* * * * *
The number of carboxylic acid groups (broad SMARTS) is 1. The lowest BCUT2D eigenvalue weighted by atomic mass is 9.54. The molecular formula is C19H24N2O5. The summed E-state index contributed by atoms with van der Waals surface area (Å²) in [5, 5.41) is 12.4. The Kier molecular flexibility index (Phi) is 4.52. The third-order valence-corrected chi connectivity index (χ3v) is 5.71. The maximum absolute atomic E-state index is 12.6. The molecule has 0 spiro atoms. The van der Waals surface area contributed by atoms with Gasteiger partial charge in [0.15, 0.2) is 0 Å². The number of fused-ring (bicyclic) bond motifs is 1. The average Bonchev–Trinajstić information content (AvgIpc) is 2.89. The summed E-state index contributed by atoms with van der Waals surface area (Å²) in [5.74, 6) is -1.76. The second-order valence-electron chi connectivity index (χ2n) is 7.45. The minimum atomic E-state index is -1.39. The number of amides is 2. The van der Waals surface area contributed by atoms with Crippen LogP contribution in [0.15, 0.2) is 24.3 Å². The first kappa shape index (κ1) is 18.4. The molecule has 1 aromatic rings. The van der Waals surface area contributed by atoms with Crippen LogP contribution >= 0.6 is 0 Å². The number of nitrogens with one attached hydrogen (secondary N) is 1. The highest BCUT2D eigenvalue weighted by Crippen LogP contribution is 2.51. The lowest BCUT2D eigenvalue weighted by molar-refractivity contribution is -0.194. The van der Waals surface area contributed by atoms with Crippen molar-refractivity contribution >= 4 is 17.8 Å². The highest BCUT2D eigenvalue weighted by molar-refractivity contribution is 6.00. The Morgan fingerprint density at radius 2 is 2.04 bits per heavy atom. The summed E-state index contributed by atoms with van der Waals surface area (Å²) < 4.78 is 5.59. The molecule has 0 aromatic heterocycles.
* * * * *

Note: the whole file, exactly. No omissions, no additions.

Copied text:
The number of carboxylic acid groups (broad SMARTS) is 1. The lowest BCUT2D eigenvalue weighted by atomic mass is 9.54. The molecular formula is C19H24N2O5. The summed E-state index contributed by atoms with van der Waals surface area (Å²) in [5, 5.41) is 12.4. The Kier molecular flexibility index (Phi) is 4.52. The third-order valence-corrected chi connectivity index (χ3v) is 5.71. The maximum absolute atomic E-state index is 12.6. The molecule has 0 spiro atoms. The van der Waals surface area contributed by atoms with Gasteiger partial charge in [0.15, 0.2) is 0 Å². The number of fused-ring (bicyclic) bond motifs is 1. The average Bonchev–Trinajstić information content (AvgIpc) is 2.89. The summed E-state index contributed by atoms with van der Waals surface area (Å²) in [5.74, 6) is -1.76. The second-order valence-electron chi connectivity index (χ2n) is 7.45. The minimum atomic E-state index is -1.39. The number of amides is 2. The van der Waals surface area contributed by atoms with Crippen LogP contribution in [0.15, 0.2) is 24.3 Å². The first kappa shape index (κ1) is 18.4. The molecule has 1 aromatic rings. The van der Waals surface area contributed by atoms with Crippen LogP contribution >= 0.6 is 0 Å². The number of nitrogens with one attached hydrogen (secondary N) is 1. The highest BCUT2D eigenvalue weighted by Crippen LogP contribution is 2.51. The lowest BCUT2D eigenvalue weighted by molar-refractivity contribution is -0.194. The van der Waals surface area contributed by atoms with Crippen molar-refractivity contribution >= 4 is 17.8 Å². The highest BCUT2D eigenvalue weighted by molar-refractivity contribution is 6.00. The Morgan fingerprint density at radius 2 is 2.04 bits per heavy atom. The summed E-state index contributed by atoms with van der Waals surface area (Å²) < 4.78 is 5.59. The molecule has 0 aromatic heterocycles.